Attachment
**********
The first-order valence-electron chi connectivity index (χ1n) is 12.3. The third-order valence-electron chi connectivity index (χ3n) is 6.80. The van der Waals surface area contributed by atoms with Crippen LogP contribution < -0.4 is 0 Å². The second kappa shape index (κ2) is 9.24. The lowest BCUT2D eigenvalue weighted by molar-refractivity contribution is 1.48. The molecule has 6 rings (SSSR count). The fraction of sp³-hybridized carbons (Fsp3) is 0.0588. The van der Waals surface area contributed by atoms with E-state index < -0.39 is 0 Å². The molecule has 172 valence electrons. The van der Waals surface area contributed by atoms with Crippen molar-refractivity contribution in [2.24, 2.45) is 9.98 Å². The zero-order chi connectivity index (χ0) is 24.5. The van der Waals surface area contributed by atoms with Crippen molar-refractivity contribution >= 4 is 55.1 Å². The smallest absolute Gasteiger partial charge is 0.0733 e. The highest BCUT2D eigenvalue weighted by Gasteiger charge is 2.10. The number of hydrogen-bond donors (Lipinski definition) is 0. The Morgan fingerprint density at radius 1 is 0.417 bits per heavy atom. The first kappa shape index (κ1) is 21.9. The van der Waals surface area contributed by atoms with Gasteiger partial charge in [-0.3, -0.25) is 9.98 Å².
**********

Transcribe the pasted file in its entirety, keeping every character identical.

The first-order valence-electron chi connectivity index (χ1n) is 12.3. The third-order valence-electron chi connectivity index (χ3n) is 6.80. The van der Waals surface area contributed by atoms with Crippen LogP contribution < -0.4 is 0 Å². The second kappa shape index (κ2) is 9.24. The lowest BCUT2D eigenvalue weighted by molar-refractivity contribution is 1.48. The molecule has 6 rings (SSSR count). The fraction of sp³-hybridized carbons (Fsp3) is 0.0588. The van der Waals surface area contributed by atoms with E-state index < -0.39 is 0 Å². The molecule has 172 valence electrons. The van der Waals surface area contributed by atoms with Crippen molar-refractivity contribution in [2.24, 2.45) is 9.98 Å². The zero-order chi connectivity index (χ0) is 24.5. The van der Waals surface area contributed by atoms with Crippen molar-refractivity contribution >= 4 is 55.1 Å². The smallest absolute Gasteiger partial charge is 0.0733 e. The highest BCUT2D eigenvalue weighted by Gasteiger charge is 2.10. The number of hydrogen-bond donors (Lipinski definition) is 0. The Morgan fingerprint density at radius 1 is 0.417 bits per heavy atom. The first kappa shape index (κ1) is 21.9. The van der Waals surface area contributed by atoms with Gasteiger partial charge in [-0.3, -0.25) is 9.98 Å².